When BYU made the decision to break away from the Mountain West and become an independent last August, the immediate reaction was disapproval and disbelief.
First, the disapproval:
“Who does BYU think it is?” many people said. “Do the Cougars think they’re Notre Dame?”
Then, the disbelief:
“How will they put together a schedule? How will they position themselves for a BCS berth? And what, exactly, makes BYU attractive to television networks, especially one like ESPN?” (BYU reached a TV agreement with the Worldwide Leader through the 2018 season.)
BYU head coach Bronco Mendenhall has heard from observers who applaud the decision and he’s heard from those who think it was an imbecilic move on the part of a program who could have been in a BCS conference within a few short years had the MWC continued to grow.
But Mendenhall doesn’t much care about outsider opinions, he says, because he believes it was a good move for the long-term success of the Cougars’ football program.
“We didn’t go independent to be safe,” Mendenhall told the Las Vegas Review-Journal. “We went independent to move the program into a new era.”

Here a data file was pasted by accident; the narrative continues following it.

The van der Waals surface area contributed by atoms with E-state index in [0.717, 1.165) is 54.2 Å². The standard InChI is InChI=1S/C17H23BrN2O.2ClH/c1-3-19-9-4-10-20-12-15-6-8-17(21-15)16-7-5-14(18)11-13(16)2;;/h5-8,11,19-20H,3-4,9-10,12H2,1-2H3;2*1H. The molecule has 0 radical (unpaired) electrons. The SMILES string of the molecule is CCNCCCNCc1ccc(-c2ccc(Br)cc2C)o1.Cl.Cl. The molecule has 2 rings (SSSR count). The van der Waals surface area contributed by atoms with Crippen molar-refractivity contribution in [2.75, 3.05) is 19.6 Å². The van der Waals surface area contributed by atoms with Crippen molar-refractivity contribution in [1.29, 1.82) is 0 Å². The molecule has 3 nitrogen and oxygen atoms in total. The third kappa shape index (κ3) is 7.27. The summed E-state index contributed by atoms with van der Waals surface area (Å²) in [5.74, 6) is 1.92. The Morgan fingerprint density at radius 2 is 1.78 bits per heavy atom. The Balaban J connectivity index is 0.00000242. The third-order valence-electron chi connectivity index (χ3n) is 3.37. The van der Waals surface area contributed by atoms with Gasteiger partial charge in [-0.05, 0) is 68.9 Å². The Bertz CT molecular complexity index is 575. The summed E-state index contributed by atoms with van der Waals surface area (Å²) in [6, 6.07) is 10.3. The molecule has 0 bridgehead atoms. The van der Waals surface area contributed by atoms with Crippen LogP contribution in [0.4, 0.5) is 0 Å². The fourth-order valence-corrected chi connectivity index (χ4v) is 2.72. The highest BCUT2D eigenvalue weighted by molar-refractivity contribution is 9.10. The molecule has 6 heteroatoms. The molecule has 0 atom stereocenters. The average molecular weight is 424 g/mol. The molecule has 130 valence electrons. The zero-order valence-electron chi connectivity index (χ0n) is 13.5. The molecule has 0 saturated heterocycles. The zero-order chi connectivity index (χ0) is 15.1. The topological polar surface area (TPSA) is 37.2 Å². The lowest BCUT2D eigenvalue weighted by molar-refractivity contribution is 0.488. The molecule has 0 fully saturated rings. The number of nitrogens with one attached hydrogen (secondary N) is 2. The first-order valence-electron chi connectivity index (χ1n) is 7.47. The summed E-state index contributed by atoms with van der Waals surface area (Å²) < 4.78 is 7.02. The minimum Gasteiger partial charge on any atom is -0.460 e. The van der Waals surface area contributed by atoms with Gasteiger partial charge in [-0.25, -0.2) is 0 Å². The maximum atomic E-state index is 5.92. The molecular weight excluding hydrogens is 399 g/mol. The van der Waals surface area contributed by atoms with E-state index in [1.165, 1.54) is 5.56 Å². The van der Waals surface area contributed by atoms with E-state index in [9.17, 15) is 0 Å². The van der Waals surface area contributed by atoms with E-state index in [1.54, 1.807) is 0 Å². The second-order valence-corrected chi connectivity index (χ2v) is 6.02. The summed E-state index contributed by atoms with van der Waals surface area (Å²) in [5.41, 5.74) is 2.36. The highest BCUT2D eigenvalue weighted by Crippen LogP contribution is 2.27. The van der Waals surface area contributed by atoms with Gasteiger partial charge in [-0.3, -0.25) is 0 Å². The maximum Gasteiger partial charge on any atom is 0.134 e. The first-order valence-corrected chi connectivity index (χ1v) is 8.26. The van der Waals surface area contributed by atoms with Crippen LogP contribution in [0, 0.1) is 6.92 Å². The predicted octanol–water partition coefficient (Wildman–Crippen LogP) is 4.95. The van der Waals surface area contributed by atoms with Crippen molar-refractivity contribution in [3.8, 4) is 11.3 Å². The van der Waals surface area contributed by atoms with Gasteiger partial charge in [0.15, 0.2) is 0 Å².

It was an unconventional move, but a bold one nonetheless.
The question now is this: Will the Cougars be up for it?
Mendenhall took over at BYU in 2005, inheriting a program that had suffered through three consecutive losing seasons. But he promised a turnaround and then delivered it sooner than anybody could have reasonably expected.
After posting a 6-6 record in his first season, Mendenhall then rattled off four straight 10-win seasons from 2006 through 2009 and finished 11-2 three times. During that stretch, the Cougars appeared in four bowl games and won three of them, including the 2009 Las Vegas Bowl against 16th-ranked Oregon State as 2-point underdogs.
However, Mendenhall’s Cougars went just 7-6 in 2010 after some early-season struggles, and now his program is making the transition to independence, which has been tougher than expected. Mendenhall said earlier in the offseason that he spent more time working on scheduling in May and June than he did in the previous six years combined.
Whether or not that will affect BYU’s preparation remains to be seen, but it was clearly an unwanted distraction for a team that wants to keep its focus on the football field as it prepares to do battle in uncertain territory.
If BYU can survive the early part of its schedule, it should have no trouble grinding out an 8, 9 or 10-win season. But if the Cougars stumble in September, it could be a tough road ahead.